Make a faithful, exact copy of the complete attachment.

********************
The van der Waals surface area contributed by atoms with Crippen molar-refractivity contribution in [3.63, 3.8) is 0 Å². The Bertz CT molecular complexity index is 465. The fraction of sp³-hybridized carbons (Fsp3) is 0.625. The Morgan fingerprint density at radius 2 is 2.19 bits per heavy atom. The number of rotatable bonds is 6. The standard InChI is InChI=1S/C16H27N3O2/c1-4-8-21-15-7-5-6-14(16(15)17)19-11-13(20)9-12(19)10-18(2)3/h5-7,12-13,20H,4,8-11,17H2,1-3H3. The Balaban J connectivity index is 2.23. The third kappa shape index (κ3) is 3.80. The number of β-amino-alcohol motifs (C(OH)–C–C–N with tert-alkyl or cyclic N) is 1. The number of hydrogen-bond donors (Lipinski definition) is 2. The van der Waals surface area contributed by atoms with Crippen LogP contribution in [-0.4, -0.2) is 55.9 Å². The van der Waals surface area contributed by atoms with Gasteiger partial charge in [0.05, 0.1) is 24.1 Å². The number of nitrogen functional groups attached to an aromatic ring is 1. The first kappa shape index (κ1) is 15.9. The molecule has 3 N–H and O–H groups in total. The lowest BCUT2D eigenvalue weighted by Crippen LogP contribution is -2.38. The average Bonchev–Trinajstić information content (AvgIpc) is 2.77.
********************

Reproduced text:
The van der Waals surface area contributed by atoms with Crippen molar-refractivity contribution in [3.63, 3.8) is 0 Å². The Bertz CT molecular complexity index is 465. The fraction of sp³-hybridized carbons (Fsp3) is 0.625. The Morgan fingerprint density at radius 2 is 2.19 bits per heavy atom. The number of rotatable bonds is 6. The standard InChI is InChI=1S/C16H27N3O2/c1-4-8-21-15-7-5-6-14(16(15)17)19-11-13(20)9-12(19)10-18(2)3/h5-7,12-13,20H,4,8-11,17H2,1-3H3. The Balaban J connectivity index is 2.23. The third kappa shape index (κ3) is 3.80. The number of β-amino-alcohol motifs (C(OH)–C–C–N with tert-alkyl or cyclic N) is 1. The number of hydrogen-bond donors (Lipinski definition) is 2. The van der Waals surface area contributed by atoms with Crippen LogP contribution in [-0.4, -0.2) is 55.9 Å². The van der Waals surface area contributed by atoms with Gasteiger partial charge in [0.05, 0.1) is 24.1 Å². The number of nitrogen functional groups attached to an aromatic ring is 1. The first kappa shape index (κ1) is 15.9. The molecule has 3 N–H and O–H groups in total. The lowest BCUT2D eigenvalue weighted by Crippen LogP contribution is -2.38. The average Bonchev–Trinajstić information content (AvgIpc) is 2.77.